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Old 06-23-2019, 02:24 AM   #8
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Default Re: Straight Slotted instead of Cross-Point

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Originally Posted by Tudortomnz View Post
The version I read on this is that Henry Ford wanted to buy out the Robertson Co. so he could use them in US production. Robertson did not want to sell out so in the US, Ford continued to buy cheaper but not as good slotted screws. Ford Canada was free to use Robertsons without needing to own the company.
Canadian Model A's do not use Robertsons 100%, my Tudor has slots in places, but most of the body & trim etc has the Robertsons. From 1932, use of Robertsons ended in Canadian Ford production. Cheers.
Maybe slots were used on the components assembled in the US, then taken to the Canadian plant for use, thus the mixture.
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Old 01-28-2020, 05:36 PM   #9
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Default Re: Straight Slotted instead of Cross-Point

https://youtu.be/R-mDqKtivuI
1.6 M views, someone must be interested.
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Old 01-28-2020, 05:58 PM   #10
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Default Re: Straight Slotted instead of Cross-Point

I believe the Phillips cross head screw was first used by GM on the 1937 Cadillac assembly line. I read this in an older Hemmings publication.
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Old 01-28-2020, 06:39 PM   #11
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Default Re: Straight Slotted instead of Cross-Point

Reed & Prince went heavy into aircraft grade fasteners before Phillips ever went that direction. Now days it all going toward Torx. It's all about putting things together rapidly with self centering tooling. If you work with Richardson stuff you find that they don't center up as easy as the cross recess designs do. It's about the same for clutch head designs. They hold up well with assembly and disassembly but it takes a bit more time to center. I know we're not talking much time but over a long shift, it can add up.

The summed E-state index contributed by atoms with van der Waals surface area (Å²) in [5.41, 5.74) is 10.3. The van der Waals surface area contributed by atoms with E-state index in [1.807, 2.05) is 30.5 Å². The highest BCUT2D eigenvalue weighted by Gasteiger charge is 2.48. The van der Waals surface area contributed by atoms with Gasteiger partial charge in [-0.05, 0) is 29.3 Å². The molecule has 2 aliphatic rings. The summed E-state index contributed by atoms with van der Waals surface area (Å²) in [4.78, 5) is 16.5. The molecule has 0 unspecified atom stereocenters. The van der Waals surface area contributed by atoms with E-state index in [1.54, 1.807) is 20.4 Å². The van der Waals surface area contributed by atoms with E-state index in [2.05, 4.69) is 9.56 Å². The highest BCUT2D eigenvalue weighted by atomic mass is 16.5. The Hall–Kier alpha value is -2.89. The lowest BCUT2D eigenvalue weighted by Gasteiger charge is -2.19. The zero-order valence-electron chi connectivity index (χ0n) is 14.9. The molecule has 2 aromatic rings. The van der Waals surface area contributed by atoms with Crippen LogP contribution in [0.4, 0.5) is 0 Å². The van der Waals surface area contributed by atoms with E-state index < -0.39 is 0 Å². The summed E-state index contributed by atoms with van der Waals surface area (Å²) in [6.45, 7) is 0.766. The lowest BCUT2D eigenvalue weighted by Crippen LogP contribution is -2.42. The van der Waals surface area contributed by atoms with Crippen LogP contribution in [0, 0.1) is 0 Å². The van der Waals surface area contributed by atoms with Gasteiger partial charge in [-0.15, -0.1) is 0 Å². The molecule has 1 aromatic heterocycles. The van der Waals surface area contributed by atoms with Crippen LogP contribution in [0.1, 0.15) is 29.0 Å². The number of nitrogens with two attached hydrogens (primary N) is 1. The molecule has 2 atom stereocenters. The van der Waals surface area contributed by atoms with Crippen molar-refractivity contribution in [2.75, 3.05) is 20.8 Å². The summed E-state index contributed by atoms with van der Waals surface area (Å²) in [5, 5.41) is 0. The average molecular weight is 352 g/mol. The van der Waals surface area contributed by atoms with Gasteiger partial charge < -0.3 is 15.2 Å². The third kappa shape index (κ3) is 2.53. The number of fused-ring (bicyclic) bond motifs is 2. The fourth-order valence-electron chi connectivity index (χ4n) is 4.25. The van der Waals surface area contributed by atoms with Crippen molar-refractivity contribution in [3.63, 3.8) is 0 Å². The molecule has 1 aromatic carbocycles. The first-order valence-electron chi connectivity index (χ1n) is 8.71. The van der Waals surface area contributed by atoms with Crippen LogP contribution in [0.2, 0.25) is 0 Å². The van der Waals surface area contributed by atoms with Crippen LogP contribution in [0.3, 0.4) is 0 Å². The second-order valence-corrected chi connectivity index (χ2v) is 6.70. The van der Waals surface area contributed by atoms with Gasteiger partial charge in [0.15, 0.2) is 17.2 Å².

The Richardson square drive and the clutch head design also take a bit more complicated process to manufacture the fasteners. GM used the hell out of the clutch head design for a while but it sort of petered out over time.
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Old 01-28-2020, 06:57 PM   #12
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Default Re: Straight Slotted instead of Cross-Point

Both Phillips and Straight slot suck. Wish we had the Robertson. I have noticed lately if you go to the big box stores it is getting increasingly harder to find straight slot hardware for our old Ford's. Places like McMaster Carr continue to supply what was common.
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Old 01-28-2020, 07:49 PM   #13
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Default Re: Straight Slotted instead of Cross-Point

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Originally Posted by Russ/40 View Post
Both Phillips and Straight slot suck. Wish we had the Robertson. I have noticed lately if you go to the big box stores it is getting increasingly harder to find straight slot hardware for our old Ford's. Places like McMaster Carr continue to supply what was common.
And they have crazy fast service!
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Old 01-29-2020, 09:22 AM   #14